The structure of the XML that is used to define a SCORM manifest is defined through a series of XSD (XML schema definition) documents. XML requires that each of these XSDs be associated with a unique identifier that points to its "namespace". That is what all of the gobiligook at the top of the manifest file is about.
In the screenshot below, you can see that the manifest contains some elements that are defined in the "xmlns:adlcp" (ADL Content Packaging) namespace. This namespace is given the identifier "http://www.adlnet.org/xsd/adlcp_v1p3". Down below, in the schemaLocation attribute, you can find that the elements in this namespace are defined in the XSD file named "adlcp_v1p3.xsd" (which should be included with your SCORM package).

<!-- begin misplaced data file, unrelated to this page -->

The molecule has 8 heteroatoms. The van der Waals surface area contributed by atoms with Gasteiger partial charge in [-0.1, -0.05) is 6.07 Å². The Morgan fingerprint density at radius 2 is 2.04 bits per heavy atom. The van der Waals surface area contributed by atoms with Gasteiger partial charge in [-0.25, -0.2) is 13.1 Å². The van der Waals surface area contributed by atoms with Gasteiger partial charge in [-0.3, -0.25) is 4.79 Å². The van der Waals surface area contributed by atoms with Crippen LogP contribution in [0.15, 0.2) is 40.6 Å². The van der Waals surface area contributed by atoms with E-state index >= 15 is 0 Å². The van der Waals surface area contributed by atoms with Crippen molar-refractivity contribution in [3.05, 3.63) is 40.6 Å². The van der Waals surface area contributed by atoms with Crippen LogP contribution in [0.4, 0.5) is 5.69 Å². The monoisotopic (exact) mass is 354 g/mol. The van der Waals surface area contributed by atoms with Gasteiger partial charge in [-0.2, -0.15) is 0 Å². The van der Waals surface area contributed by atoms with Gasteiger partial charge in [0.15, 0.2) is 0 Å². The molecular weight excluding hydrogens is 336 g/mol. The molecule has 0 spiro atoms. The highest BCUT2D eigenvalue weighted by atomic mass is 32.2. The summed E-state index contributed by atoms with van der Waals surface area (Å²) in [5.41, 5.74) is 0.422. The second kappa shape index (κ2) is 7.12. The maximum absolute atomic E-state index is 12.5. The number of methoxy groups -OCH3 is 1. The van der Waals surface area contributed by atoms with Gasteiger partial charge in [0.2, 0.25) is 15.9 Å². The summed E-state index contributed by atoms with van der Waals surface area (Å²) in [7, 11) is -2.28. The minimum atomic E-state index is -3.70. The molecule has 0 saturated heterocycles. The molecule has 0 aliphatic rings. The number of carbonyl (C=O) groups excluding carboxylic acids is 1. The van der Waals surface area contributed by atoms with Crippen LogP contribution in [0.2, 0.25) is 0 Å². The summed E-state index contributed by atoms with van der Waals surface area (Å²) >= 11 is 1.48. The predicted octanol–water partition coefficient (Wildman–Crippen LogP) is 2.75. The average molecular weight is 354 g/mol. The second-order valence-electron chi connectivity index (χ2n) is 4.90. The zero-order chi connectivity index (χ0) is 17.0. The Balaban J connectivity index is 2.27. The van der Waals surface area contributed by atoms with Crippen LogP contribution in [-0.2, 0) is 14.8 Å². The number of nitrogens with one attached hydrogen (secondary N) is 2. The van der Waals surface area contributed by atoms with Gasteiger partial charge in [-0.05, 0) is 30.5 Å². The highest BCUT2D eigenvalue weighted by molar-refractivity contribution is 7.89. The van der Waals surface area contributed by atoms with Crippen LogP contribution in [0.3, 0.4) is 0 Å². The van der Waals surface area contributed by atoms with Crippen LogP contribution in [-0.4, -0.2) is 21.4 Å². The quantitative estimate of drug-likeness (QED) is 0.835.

People often ask "But when I go to 'http://www.adlnet.org/xsd/adlcp_v1p3', there's nothing there. Something must be wrong". This is a common misunderstanding. The value "http://www.adlnet.org/xsd/adlcp_v1p3" is a URI, not a URL.
URI = Uniform Resource Identifier
URL = Uniform Resource Locator
A URI is simply a globally unique identifier. A URL is one type of URI. A URL is always a URI, but a URL is not necessarily a URL.
When defining URIs is it a common practice to use a value that contains a domain name that you control. This is a convenient way of ensuring that your identifier doesn't conflict with somebody else's (provided everybody plays by the same rules). This syntax is not meant to imply that the resource actually exists at this URL location (although there is nothing preventing you from publishing it there).
If you want to look at the required XSD files, simply copy them from an example SCORM package, or you can download them from our schema definition file repository.